Some other ways to be more sustainable include; connecting with local suppliers, researching creative ways to reduce waste, like figure out how to encourage customers to bring reusable cups if they have a takeaway coffee or get food and coffee delivered to the cafe in crates or tins rather than cardboard boxes, investing in energy efficient equipment. It’s also great to create an environmentally-conscious ethos for the business, by speaking about sustainability with your staff and customers.

 

Reground original - 19 Matthew KovacsNinna Larsen, Founder of Reground – image by  Matthew Kovacs

 

4. You’re Danish, so it’s no coincidence that your ideals are so sustainably focused. Could you tell us a bit about the Danish culture and in your opinion why the Danes are so progressive towards social responsibility and the environment?

That’s all to do with our political orientation (although that’s being currently being challenged, like it is everywhere in the world.) A social democratic country listens to it’s people and cares for everyone. Being resourceful has been on the agenda for many years in Denmark. We simply don’t have the space or the capacity to throw resources away. We have had to reuse and reduce out of need. But the public debate has also followed – back in the 1970’s the people of Denmark fought for solar and wind power – and now the country is almost there. Change takes a long time. But change starts with people asking for it and demanding it.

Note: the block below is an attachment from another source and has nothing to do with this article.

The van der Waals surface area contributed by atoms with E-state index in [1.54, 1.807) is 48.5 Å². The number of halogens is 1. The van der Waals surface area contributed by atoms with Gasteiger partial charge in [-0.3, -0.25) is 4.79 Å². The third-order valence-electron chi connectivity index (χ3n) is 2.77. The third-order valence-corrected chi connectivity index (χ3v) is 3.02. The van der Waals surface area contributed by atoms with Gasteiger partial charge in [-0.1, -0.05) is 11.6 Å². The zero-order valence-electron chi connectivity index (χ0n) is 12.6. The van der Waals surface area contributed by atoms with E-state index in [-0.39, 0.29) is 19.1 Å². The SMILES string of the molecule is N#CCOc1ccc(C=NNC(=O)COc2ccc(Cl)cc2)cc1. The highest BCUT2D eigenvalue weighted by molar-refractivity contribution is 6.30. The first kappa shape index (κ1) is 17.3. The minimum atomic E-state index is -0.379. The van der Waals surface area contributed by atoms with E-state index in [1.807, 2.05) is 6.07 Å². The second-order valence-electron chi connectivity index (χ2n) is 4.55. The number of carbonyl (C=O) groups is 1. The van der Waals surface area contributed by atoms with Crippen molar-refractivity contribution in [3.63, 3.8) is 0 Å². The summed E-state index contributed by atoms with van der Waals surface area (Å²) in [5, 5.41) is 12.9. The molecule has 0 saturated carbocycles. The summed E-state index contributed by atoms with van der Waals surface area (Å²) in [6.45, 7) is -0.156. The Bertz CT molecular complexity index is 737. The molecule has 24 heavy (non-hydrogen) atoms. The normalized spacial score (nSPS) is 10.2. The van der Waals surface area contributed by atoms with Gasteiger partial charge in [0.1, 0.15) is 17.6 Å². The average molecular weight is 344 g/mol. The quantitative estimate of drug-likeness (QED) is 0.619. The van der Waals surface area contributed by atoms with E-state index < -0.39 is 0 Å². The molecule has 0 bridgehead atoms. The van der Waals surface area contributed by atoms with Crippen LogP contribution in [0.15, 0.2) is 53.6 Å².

Reground original - 58 Matthew KovacsRecycled coffee grounds – image by  Matthew Kovacs

 

5. What are some actions we can take to be more sustainable in the home or at work? And what is the best way for us to dispose of our coffee?

To be more sustainable in the home or workplace, I like the three ‘R’s: reuse, recycle, regrow. If possible, it’s also great to invest in energy efficient devices, and buy locally sourced produce. But it’s best to research innovative ways to reduce your environmental footprint that work for you, because everyone is different.